Fast food and Web technology continue to converge. Mega fast food chain McDonald's amped up the threats on Starbucks territory this week, offering free AT&T wireless Internet beginning January 2010 (the chain currently charges $2.95 for 2 hours). McDonald's is increasingly competing with the coffee giant, having launched its McCafé line of drinks earlier this year to poach straggling Starbucks lovers. Now, with the Seattle-based chain charging customers $3.99 for wireless, the burger behemoth is making an even bigger play for Starbucks's turf. Will Wi-Fi help McDonald's grow its mammoth business and steal net users? Bloggers are divided:
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- Does the Dollar Menu One Better At Daily Finance, Douglas McIntyre understands McDonald's motivation, but when he runs the numbers, he realizes the company is running the risk of losing the substantial revenue it gets from those who currently pay for its WiFi at $2.95 a visit. However, he thinks that free WiFi is in keeping with the company's overall low-cost strategy: "More important, it appears ready to break even or lose money on some items to increase market share in a slow economy -- it's hard to imagine that the company makes much money on $1 meals and $1 breakfast offerings. McDonald's can offer free Wi-Fi and $1 food because it can afford to. It has decided, to some extent, that taking traffic from competition trumps margins, at least for now."
- Satisfies Customers on Multiple Levels David Coursey at PC World says the move is "especially good for business users who depend on Internet connectivity in the field." Noting that the McDonald's Wi-Fi currently extends outside the store, he continues:
On more than one occasion, I've landed in a McDonald's parking lot just to use their Wi-Fi. Often with an icy Coke and a hot order of the world's best fries from the drive-thru, which I'm willing to bet is just what Mickey D's hoped I'd do.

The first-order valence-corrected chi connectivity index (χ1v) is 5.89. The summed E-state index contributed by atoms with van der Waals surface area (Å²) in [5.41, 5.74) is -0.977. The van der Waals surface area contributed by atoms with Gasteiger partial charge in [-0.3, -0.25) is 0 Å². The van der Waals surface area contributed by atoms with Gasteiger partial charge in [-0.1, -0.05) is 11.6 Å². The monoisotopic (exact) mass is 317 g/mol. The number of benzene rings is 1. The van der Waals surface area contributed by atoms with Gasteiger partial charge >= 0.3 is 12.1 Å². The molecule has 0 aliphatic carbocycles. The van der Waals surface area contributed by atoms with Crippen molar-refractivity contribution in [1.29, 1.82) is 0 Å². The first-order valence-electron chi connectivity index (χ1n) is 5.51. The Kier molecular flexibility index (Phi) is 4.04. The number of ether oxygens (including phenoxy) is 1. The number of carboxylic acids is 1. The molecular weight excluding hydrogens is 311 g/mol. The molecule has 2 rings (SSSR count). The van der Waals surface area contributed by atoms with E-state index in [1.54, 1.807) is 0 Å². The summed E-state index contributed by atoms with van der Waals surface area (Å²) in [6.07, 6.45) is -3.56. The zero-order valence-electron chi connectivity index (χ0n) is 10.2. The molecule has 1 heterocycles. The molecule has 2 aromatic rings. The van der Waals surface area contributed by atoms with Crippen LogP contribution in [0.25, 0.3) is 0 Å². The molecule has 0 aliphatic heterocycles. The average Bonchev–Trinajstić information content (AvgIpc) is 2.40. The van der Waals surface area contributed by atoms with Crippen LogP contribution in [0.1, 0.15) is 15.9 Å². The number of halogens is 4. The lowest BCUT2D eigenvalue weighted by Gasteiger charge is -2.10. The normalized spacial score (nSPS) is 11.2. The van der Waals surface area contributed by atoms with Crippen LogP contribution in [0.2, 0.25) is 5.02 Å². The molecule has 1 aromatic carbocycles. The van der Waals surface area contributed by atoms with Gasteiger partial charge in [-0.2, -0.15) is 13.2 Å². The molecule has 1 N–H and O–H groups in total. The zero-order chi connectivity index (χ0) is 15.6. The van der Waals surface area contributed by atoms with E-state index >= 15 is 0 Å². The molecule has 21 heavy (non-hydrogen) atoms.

It is also good news for iPhone users who need a faster-than-3G connection. I've done that a few times too, when I had a large download queued-up.
- Only Suckers Pay for Wi-Fi Anyway Seattle Post-Intelligencer blogger Monica Guzman notes that while the 'coffee wars' are currently waged by three major brands: Starbucks, Dunkin Donuts, and McDonalds, smaller coffee ships persist because they offer something else attractive besides their homespun charm: "Non-card-holding Starbucks customers pay $3.99 for the same service. Starbucks calls that a 'competitive' price. But if you ask most Seattle coffee shop dwellers, the only competitive price for 'hangout' Wi-Fi is free."
- Fast Internet Is Diametrically Opposed to Fast Food Brenna Ehrlich at the social media blog Mashable wonders if McDonald's can really transform itself into a "hang-out spot of the coffee shop variety," given the very nature of its core business: " Of course, the question becomes this: Doesn't the concept of people lingering at McDonald's to troll Facebook negate the very concept of a 'fast food' restaurant, a concept that aims to get as many people fed and out the door as possible? What do you think? Would you plug in at McDonalds? Or are you sticking to your local coffee shop?"
- When Did McDonald's Become Tasteful? Along the same lines, Engadget's Thomas Ricker explains why McDonald's is already a hangout for many of America's coveted demographic, but for all the wrong reasons: "If you live in small-town America then you're already familiar with the hippest hangout around: McDonald's...The idea is to hook the nation's loitering youth into purchasing additional items in between Facebook updates capturing late-night brawls with local rent-a-cops. Thank gawd there's a middle-aged man-clown out there who likes to babysit children."
- Conflict of Interest? As Electronista points out, AT&T is putting itself in an interesting position by offering wireless for free through McDonald's while it provides the same service at Starbucks for a charge:"The free access steps up competition with Starbucks and other coffee chains, many of which either already offer access for free or else have charged similar amounts to attract customers to their own locations. It may also impact AT&T, as it provides Internet access to both of the food vendors and has potentially stood to profit from frequent visitors.
This article is from the archive of our partner The Wire.
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